Silha lecturer Paul Smith urges justices to find state law unconstitutional
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Anti-Secrecy Agenda Raises Concerns for Safety, Security
The website WikiLeaks published tens of thousands of classified U.S. military documents on the Internet on July 25, 2010, igniting a debate about leaks, law, ethics, journalism, and national security on the digital frontier.
On April 20, 2010, the Supreme Court of the United States struck down a federal law imposing criminal penalties on anyone who knowingly "creates, sells, or possesses a depiction of animal cruelty . . . for commercial gain," saying it was overly broad and violated the First Amendment right to free speech.
On November 30, the Supreme Court of the United States vacated a 2nd Circuit U.S. Court of Appeals judgment ordering the release of 44 government-held photographs depicting detainee mistreatment at the hands of U.S. troops, remanding the case back to the appeals court for reconsideration under new legislation intended to prohibit publication of the photos. The high court's decision made it unlikely the photos will be released in the foreseeable future.
For the first time in the history of the Silha Center, the Center drafted and filed an amicus curiae (friend of the court) brief in August in a case that will be argued before the United States Supreme Court this December. The brief was written by Silha Center Director Jane Kirtley with the assistance of Silha Fellow Doug Peters and Silha Research Assistant Thomas Corbett. The brief is available on the Silha Center's Web site under "Resources" at www.silha.umn.edu.
In the days following the April 16, 2007 Virginia Tech shooting, media outlets scrambled to cover the event from every possible angle. One, NBC, found itself part of the story when the network received a package from shooter Seung-Hui Cho, apparently mailed mid-spree.
A three-judge panel of the Second Circuit U.S. Court of Appeals in New York overturned a Federal Communications Commission (FCC) indecency ruling against Fox Television, finding that the Commission’s new policy against one-time, unscripted use of expletives is “arbitrary and capricious” under the Administrative Procedure Act.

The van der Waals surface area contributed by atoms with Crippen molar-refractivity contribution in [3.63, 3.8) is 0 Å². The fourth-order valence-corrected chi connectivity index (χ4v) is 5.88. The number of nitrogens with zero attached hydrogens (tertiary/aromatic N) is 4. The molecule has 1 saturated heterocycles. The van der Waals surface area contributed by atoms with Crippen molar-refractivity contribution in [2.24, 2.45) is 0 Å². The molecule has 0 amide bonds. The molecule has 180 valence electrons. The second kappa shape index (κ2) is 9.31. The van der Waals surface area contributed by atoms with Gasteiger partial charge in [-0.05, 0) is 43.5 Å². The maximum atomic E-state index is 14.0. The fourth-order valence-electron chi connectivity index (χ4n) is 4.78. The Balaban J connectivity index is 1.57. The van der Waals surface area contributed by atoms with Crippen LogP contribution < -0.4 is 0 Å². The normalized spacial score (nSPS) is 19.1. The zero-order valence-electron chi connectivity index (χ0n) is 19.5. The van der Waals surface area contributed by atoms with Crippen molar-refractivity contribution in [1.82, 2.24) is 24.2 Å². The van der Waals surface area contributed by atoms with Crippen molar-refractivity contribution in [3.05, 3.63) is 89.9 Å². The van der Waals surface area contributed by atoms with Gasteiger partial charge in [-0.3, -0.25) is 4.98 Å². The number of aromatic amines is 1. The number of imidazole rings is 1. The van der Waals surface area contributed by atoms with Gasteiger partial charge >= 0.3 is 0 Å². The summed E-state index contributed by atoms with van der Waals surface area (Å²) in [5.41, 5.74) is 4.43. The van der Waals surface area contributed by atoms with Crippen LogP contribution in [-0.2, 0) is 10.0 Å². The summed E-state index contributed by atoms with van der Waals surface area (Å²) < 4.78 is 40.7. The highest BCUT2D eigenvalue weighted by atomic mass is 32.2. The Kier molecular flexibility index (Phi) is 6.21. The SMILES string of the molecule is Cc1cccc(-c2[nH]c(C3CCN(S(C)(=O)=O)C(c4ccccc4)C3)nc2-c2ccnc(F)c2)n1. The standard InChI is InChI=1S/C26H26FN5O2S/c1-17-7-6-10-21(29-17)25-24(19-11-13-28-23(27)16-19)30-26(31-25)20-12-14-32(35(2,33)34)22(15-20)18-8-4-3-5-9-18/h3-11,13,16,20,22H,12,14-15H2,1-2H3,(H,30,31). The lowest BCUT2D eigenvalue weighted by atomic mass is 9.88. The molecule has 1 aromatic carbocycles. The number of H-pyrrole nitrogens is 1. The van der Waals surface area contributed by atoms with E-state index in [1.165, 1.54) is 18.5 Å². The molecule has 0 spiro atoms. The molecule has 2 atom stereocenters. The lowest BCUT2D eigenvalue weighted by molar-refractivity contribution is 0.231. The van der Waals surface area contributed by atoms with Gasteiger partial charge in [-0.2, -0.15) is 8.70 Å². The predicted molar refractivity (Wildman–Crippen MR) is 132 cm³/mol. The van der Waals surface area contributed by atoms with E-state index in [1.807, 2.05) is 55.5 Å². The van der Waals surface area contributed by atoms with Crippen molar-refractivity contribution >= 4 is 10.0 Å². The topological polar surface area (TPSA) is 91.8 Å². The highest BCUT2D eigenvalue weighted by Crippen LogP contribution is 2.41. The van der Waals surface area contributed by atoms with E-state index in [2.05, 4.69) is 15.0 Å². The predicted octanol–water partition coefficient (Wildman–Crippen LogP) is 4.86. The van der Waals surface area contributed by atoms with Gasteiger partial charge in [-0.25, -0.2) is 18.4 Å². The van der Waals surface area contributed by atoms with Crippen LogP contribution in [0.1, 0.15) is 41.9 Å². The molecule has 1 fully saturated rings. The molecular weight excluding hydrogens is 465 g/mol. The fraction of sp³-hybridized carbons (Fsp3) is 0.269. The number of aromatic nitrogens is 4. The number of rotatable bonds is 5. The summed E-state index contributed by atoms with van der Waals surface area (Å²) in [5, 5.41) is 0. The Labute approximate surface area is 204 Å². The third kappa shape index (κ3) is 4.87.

Two federal district judges have ordered six journalists to disclose their confidential government sources in Dr. Steven J. Hatfill’s federal Privacy Act lawsuit against the government.
Following two weeks of intense scrutiny and widespread condemnation from media and free speech advocates, a federal judge on Feb. 29, 2008 reversed an order aimed at blocking all access to a Web site devoted to the unauthorized publishing of government and corporate documents.
Is there any institution the American public loves to hate more than the news media? Depending on your point of view, the institutional press is either irredeemably liberal or cravenly conservative, a toothless watchdog or a godless traitor, willing to do anything to sell newspapers or raise viewership ratings. News consumers marvel at the media’s fixation on the latest peccadilloes of a drunken starlet or a straying senator at the sacrifice of stories that “matter.” Anyone who has been the object of media attention “knows” that reporters are sloppy, arrogant, imprecise, agenda-driven, fixated on the negative, and, of course, biased. How could they be anything else, when no minimum education requirements, no licensing system, no mandatory ethics code, no disciplinary body can be used to keep the incompetents and undesirables out? And that’s just the mainstream media. What about those bloggers – the infamous geeks in pajamas, spreading rumors throughout the Internet and railing at anything and everything in cozy anonymity from their shadowy basement lairs, accountable to no one?
On July 21, 2008, the 3rd Circuit U.S. Court of Appeals in Philadelphia overturned the Federal Communications Commission (FCC)’s imposition of a record-setting fine against CBS Corp. for its broadcast of the infamous 2004 Super Bowl Halftime Show “wardrobe malfunction.”
Questions Raised over Preparations and Policies Regarding Media